Republican Sandy Welch can use money from her party or any other source to cover the $115,000 cost of an anticipated recount in Montana's schools superintendent race, state officials said Thursday.
Welch came up 2,264 votes short of toppling incumbent Democrat Denise Juneau in the contest for superintendent of public instruction.
Juneau's slim advantage based on unofficial election results — 0.48 percent — is within the margin Welch needs to request a recount. And Welch's campaign said there were enough problems with delayed voting on Election Day that a recount would tip the balance in her favor.
However, under state law, the Republican will have to put up a bond to cover the costs because the difference is greater than 0.25 percent.
A statewide recount covering Montana's 56 counties would cost about 24.5 cents per ballot, the secretary of state's office said Thursday. With more than 468,000 ballots cast, that comes out to $114,798.78.
The figure exceeds what Welch raised during her entire campaign for a post that sets policy and steers funding for the state's K-12 schools.
Welch's attorney, Chris Gallus, raised concerns earlier this week about whether the candidate could come up with enough money if donation limits in place during the election were applied to the recount. Gallus suggested the state Republican Party could pick up some or all of the costs if the limits did not apply.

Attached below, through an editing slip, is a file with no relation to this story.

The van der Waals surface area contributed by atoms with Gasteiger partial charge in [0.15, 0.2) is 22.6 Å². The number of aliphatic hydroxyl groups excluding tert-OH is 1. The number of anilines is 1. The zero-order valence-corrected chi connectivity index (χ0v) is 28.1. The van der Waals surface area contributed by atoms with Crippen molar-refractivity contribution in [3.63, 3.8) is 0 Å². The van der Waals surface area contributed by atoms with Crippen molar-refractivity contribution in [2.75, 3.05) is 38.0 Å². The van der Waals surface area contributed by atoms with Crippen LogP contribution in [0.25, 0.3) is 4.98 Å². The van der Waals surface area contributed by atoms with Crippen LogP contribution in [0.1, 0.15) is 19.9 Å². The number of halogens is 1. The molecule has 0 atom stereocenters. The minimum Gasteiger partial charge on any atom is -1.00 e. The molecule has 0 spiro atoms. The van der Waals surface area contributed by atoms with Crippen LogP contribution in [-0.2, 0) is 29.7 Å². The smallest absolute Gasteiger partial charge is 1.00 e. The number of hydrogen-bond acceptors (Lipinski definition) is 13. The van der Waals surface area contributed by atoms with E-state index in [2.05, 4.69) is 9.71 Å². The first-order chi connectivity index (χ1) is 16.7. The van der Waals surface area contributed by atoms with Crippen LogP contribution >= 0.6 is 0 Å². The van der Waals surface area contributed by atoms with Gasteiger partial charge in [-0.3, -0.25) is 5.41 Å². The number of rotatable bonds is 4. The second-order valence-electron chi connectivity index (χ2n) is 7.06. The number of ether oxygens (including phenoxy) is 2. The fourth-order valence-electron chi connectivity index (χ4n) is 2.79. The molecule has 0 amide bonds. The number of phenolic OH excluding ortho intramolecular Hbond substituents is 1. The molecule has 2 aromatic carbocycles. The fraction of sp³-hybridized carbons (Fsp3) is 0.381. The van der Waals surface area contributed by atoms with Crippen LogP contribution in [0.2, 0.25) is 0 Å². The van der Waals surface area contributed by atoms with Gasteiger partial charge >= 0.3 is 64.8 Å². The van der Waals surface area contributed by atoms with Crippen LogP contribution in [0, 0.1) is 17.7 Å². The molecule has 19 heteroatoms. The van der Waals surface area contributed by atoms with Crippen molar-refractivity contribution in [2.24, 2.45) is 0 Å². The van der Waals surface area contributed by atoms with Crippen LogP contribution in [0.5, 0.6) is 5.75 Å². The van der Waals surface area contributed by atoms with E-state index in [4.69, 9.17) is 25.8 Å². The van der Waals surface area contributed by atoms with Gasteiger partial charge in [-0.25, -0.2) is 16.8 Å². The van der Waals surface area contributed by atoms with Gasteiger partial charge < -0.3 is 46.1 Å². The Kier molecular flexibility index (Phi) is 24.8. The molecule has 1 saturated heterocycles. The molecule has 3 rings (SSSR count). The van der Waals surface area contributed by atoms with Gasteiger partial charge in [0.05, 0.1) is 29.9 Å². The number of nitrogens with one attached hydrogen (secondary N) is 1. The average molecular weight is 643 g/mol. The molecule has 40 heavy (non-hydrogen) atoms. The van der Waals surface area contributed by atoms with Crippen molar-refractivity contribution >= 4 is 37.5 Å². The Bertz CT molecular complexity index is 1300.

That option was validated Thursday in a preliminary ruling from the commissioner of political practices.
A representative of the commissioner's office said a recount does not fall under the same restrictions as the election process. As a result, money raised toward a recount would not be considered campaign contributions, said Mary Baker, program manager for the political practices office.
"Money raised for a bond in a recount is not intended to influence the election, so essentially there's nothing prohibiting the Republican Party from funding that bond," Baker said. Preliminarily, a bond definitely can be raised with party money or any way else. It's not considered a contribution."
Welch's campaign received oral notification of the determination Thursday and a written opinion will soon follow, Baker said.
Details on reporting requirements for recount donations still were being discussed. Baker said the matter could be moot because Gallus has suggested the campaign intends to be fully transparent.
In a Monday letter to Baker's office, Gallus wrote that Welch "intends to report all donations to and disbursements from a (recount) fund regardless of whether she is legally required to or not."
Welch campaign manager Mitch Staley said several supporters already have stepped forward to offer financial help. The state Republican Party has indicated it will cover the remainder of the costs, Staley said. That also will include attorney fees and other expenses beyond the costs incurred by the counties.
A recount cannot occur until after the vote is canvassed and the results certified Nov. 27.